Local solutions for the world's e-waste problem
COURTESY OF APPLE.COM
Theirs is an extreme example of musical environmentalism, but Fast Heart Mart isn't alone. Neil Young and Willie Nelson have both jumped on the biofuel bus. Other groups, like Minneapolis' Cloud Cult, are quietly buying "green energy credits" to counteract the total environmental impact of touring, from CO2 created by air travel to energy used to light the stages they play.
Terrific. But what about you? You're an audiophile (you're reading the music section of an alternative weekly, aren't you?). You probably don't feel good about leaving the planet worse off than you found it. Maybe you'd like to help, but ... how?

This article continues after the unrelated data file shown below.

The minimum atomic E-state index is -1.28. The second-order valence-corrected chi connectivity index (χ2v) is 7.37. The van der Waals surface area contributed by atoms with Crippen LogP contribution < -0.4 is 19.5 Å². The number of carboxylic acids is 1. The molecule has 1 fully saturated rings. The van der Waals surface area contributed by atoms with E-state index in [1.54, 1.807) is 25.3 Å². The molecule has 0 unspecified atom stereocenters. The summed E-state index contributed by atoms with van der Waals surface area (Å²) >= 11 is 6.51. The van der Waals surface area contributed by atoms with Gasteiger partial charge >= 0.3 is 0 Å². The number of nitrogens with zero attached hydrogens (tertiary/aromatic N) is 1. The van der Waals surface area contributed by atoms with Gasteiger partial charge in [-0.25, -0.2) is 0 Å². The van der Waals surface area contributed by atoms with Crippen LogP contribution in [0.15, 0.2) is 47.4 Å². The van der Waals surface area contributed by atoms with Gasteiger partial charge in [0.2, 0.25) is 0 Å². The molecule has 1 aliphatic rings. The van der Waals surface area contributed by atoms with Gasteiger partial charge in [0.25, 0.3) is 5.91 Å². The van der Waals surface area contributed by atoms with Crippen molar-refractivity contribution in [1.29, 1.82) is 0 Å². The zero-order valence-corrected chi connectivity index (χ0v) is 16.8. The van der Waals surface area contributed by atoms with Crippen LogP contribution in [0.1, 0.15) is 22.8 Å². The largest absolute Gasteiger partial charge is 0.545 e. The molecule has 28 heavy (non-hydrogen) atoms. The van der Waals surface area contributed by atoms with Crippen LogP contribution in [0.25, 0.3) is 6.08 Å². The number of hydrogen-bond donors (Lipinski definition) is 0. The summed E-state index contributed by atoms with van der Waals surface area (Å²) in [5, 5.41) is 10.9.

Here's a better question: Got a broken mp3 player?
When you toss chip- and rechargeable battery-harboring electronics into the trash, you're illegally dumping toxic materials in our landfills. (A single cell phone contains enough hazardous gunk to contaminate 40,000 gallons of drinking water.)
According to the EPA, electronic waste accounts for less than 4 percent of all solid waste created in the United States. What's really alarming is how fast it's growing—at least two to three times faster than any other waste stream we produce. Multiply the escalating numbers of new personal computing devices that are released or rendered obsolete each month by a few decades, and we've got a massive problem. It's beginning to dawn on us that the paperless revolution isn't impact-less.
At the same time, "e-cycling"—electronics waste recycling—is entering the lexicon of environmental buzzwords. When placed in the right hands, your old mp3 player can be stripped down and reprocessed in a way that actually does humans some good, from artwork to refurbished classroom equipment. And e-cycling is available right here in New Mexico, right now. Here's where to find it.